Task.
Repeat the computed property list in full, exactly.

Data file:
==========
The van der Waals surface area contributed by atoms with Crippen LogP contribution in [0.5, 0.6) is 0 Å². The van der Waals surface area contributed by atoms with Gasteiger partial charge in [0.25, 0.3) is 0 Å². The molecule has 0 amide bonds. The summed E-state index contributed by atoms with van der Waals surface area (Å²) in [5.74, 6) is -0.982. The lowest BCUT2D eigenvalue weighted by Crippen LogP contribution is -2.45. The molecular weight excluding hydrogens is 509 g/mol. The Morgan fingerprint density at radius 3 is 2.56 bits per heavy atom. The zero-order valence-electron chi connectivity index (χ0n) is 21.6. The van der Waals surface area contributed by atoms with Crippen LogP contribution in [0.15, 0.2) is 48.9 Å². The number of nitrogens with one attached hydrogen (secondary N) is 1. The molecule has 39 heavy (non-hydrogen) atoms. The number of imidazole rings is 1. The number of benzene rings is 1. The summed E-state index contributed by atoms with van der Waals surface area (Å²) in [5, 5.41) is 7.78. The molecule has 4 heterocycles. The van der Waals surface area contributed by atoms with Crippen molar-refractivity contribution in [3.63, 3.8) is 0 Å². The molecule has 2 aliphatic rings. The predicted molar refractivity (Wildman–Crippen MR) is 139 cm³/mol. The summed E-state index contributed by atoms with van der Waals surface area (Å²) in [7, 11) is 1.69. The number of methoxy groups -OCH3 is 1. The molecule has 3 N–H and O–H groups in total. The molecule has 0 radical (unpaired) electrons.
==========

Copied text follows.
The van der Waals surface area contributed by atoms with Crippen LogP contribution in [0.5, 0.6) is 0 Å². The van der Waals surface area contributed by atoms with Gasteiger partial charge in [0.25, 0.3) is 0 Å². The molecule has 0 amide bonds. The summed E-state index contributed by atoms with van der Waals surface area (Å²) in [5.74, 6) is -0.982. The lowest BCUT2D eigenvalue weighted by Crippen LogP contribution is -2.45. The molecular weight excluding hydrogens is 509 g/mol. The Morgan fingerprint density at radius 3 is 2.56 bits per heavy atom. The zero-order valence-electron chi connectivity index (χ0n) is 21.6. The van der Waals surface area contributed by atoms with Crippen LogP contribution in [0.15, 0.2) is 48.9 Å². The number of nitrogens with one attached hydrogen (secondary N) is 1. The molecule has 39 heavy (non-hydrogen) atoms. The number of imidazole rings is 1. The number of benzene rings is 1. The summed E-state index contributed by atoms with van der Waals surface area (Å²) in [5, 5.41) is 7.78. The molecule has 4 heterocycles. The van der Waals surface area contributed by atoms with Crippen molar-refractivity contribution in [3.63, 3.8) is 0 Å². The molecule has 2 aliphatic rings. The predicted molar refractivity (Wildman–Crippen MR) is 139 cm³/mol. The summed E-state index contributed by atoms with van der Waals surface area (Å²) in [7, 11) is 1.69. The number of methoxy groups -OCH3 is 1. The molecule has 3 N–H and O–H groups in total. The molecule has 0 radical (unpaired) electrons.